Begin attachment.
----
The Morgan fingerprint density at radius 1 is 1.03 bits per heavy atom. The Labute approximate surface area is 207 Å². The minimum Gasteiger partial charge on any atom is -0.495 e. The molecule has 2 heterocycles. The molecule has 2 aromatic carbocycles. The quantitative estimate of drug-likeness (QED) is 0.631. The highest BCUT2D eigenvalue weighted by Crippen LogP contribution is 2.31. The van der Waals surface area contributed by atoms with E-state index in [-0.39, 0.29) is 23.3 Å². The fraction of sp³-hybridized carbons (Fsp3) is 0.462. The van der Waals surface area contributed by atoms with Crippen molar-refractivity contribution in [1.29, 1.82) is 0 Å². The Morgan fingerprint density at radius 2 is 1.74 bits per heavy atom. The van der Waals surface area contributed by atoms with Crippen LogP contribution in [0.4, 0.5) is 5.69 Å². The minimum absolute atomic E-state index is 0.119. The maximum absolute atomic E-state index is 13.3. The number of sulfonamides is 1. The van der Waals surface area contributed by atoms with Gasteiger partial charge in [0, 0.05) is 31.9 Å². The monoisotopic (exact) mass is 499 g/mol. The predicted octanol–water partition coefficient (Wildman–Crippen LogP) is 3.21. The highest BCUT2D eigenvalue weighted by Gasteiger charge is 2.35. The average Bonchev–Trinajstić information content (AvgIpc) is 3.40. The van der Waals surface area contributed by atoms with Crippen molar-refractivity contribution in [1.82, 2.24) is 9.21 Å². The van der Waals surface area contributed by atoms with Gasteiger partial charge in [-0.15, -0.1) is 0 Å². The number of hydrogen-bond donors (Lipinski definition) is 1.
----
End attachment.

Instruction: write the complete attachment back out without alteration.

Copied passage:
The Morgan fingerprint density at radius 1 is 1.03 bits per heavy atom. The Labute approximate surface area is 207 Å². The minimum Gasteiger partial charge on any atom is -0.495 e. The molecule has 2 heterocycles. The molecule has 2 aromatic carbocycles. The quantitative estimate of drug-likeness (QED) is 0.631. The highest BCUT2D eigenvalue weighted by Crippen LogP contribution is 2.31. The van der Waals surface area contributed by atoms with E-state index in [-0.39, 0.29) is 23.3 Å². The fraction of sp³-hybridized carbons (Fsp3) is 0.462. The van der Waals surface area contributed by atoms with Crippen molar-refractivity contribution in [1.29, 1.82) is 0 Å². The Morgan fingerprint density at radius 2 is 1.74 bits per heavy atom. The van der Waals surface area contributed by atoms with Crippen LogP contribution in [0.4, 0.5) is 5.69 Å². The minimum absolute atomic E-state index is 0.119. The maximum absolute atomic E-state index is 13.3. The number of sulfonamides is 1. The van der Waals surface area contributed by atoms with Gasteiger partial charge in [0, 0.05) is 31.9 Å². The monoisotopic (exact) mass is 499 g/mol. The predicted octanol–water partition coefficient (Wildman–Crippen LogP) is 3.21. The highest BCUT2D eigenvalue weighted by Gasteiger charge is 2.35. The average Bonchev–Trinajstić information content (AvgIpc) is 3.40. The van der Waals surface area contributed by atoms with Crippen molar-refractivity contribution in [1.82, 2.24) is 9.21 Å². The van der Waals surface area contributed by atoms with Gasteiger partial charge in [-0.15, -0.1) is 0 Å². The number of hydrogen-bond donors (Lipinski definition) is 1.